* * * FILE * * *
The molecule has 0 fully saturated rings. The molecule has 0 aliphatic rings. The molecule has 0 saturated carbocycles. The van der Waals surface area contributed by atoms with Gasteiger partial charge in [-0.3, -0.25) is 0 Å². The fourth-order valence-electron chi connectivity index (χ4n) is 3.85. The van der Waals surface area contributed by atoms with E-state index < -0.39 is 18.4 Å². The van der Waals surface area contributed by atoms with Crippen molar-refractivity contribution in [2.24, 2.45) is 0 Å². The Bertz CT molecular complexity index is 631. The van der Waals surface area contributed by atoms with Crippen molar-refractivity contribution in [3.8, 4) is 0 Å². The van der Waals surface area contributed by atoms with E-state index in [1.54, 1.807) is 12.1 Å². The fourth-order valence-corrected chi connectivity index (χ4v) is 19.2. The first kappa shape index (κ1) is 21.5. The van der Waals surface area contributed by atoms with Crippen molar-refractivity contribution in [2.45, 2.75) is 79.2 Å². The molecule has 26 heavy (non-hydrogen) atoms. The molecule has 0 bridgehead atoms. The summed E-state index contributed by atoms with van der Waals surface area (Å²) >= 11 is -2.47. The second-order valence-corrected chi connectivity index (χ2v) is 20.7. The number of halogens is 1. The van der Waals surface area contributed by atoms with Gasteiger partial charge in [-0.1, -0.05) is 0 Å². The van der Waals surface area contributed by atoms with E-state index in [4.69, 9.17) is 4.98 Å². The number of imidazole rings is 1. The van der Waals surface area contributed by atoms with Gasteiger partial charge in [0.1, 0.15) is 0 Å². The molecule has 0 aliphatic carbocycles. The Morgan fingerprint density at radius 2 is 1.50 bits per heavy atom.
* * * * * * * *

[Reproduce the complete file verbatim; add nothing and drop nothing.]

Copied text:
The molecule has 0 fully saturated rings. The molecule has 0 aliphatic rings. The molecule has 0 saturated carbocycles. The van der Waals surface area contributed by atoms with Gasteiger partial charge in [-0.3, -0.25) is 0 Å². The fourth-order valence-electron chi connectivity index (χ4n) is 3.85. The van der Waals surface area contributed by atoms with E-state index < -0.39 is 18.4 Å². The van der Waals surface area contributed by atoms with Crippen molar-refractivity contribution in [2.24, 2.45) is 0 Å². The Bertz CT molecular complexity index is 631. The van der Waals surface area contributed by atoms with Crippen molar-refractivity contribution in [3.8, 4) is 0 Å². The van der Waals surface area contributed by atoms with E-state index in [1.54, 1.807) is 12.1 Å². The fourth-order valence-corrected chi connectivity index (χ4v) is 19.2. The first kappa shape index (κ1) is 21.5. The van der Waals surface area contributed by atoms with Crippen molar-refractivity contribution in [2.45, 2.75) is 79.2 Å². The molecule has 26 heavy (non-hydrogen) atoms. The molecule has 0 bridgehead atoms. The summed E-state index contributed by atoms with van der Waals surface area (Å²) >= 11 is -2.47. The second-order valence-corrected chi connectivity index (χ2v) is 20.7. The number of halogens is 1. The van der Waals surface area contributed by atoms with Gasteiger partial charge in [-0.1, -0.05) is 0 Å². The van der Waals surface area contributed by atoms with E-state index in [4.69, 9.17) is 4.98 Å². The number of imidazole rings is 1. The van der Waals surface area contributed by atoms with Gasteiger partial charge in [0.1, 0.15) is 0 Å². The molecule has 0 aliphatic carbocycles. The Morgan fingerprint density at radius 2 is 1.50 bits per heavy atom.